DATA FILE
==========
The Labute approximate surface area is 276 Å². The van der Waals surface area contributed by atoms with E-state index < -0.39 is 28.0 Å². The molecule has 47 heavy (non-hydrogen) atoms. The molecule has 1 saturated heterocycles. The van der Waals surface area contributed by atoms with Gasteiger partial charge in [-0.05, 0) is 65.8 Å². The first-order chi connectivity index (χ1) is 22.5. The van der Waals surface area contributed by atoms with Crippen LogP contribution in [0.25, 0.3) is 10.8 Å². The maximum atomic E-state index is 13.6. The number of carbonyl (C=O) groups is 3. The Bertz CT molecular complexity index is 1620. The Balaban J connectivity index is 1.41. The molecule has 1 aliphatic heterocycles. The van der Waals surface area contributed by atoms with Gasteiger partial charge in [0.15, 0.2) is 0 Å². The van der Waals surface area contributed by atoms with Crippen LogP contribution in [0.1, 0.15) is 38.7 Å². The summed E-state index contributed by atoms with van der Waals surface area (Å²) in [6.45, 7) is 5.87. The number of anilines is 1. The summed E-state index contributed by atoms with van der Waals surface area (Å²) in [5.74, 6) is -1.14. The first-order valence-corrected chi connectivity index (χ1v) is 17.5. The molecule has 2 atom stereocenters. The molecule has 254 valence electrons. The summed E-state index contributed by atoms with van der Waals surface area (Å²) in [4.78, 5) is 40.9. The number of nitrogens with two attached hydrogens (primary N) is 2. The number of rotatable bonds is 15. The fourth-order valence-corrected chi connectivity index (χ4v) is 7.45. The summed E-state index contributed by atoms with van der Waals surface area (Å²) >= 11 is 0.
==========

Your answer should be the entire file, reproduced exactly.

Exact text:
The Labute approximate surface area is 276 Å². The van der Waals surface area contributed by atoms with E-state index < -0.39 is 28.0 Å². The molecule has 47 heavy (non-hydrogen) atoms. The molecule has 1 saturated heterocycles. The van der Waals surface area contributed by atoms with Gasteiger partial charge in [-0.05, 0) is 65.8 Å². The first-order chi connectivity index (χ1) is 22.5. The van der Waals surface area contributed by atoms with Crippen LogP contribution in [0.25, 0.3) is 10.8 Å². The maximum atomic E-state index is 13.6. The number of carbonyl (C=O) groups is 3. The Bertz CT molecular complexity index is 1620. The Balaban J connectivity index is 1.41. The molecule has 1 aliphatic heterocycles. The van der Waals surface area contributed by atoms with Gasteiger partial charge in [0.15, 0.2) is 0 Å². The van der Waals surface area contributed by atoms with Crippen LogP contribution in [0.1, 0.15) is 38.7 Å². The summed E-state index contributed by atoms with van der Waals surface area (Å²) in [6.45, 7) is 5.87. The number of anilines is 1. The summed E-state index contributed by atoms with van der Waals surface area (Å²) in [5.74, 6) is -1.14. The first-order valence-corrected chi connectivity index (χ1v) is 17.5. The molecule has 2 atom stereocenters. The molecule has 254 valence electrons. The summed E-state index contributed by atoms with van der Waals surface area (Å²) in [4.78, 5) is 40.9. The number of nitrogens with two attached hydrogens (primary N) is 2. The number of rotatable bonds is 15. The fourth-order valence-corrected chi connectivity index (χ4v) is 7.45. The summed E-state index contributed by atoms with van der Waals surface area (Å²) >= 11 is 0.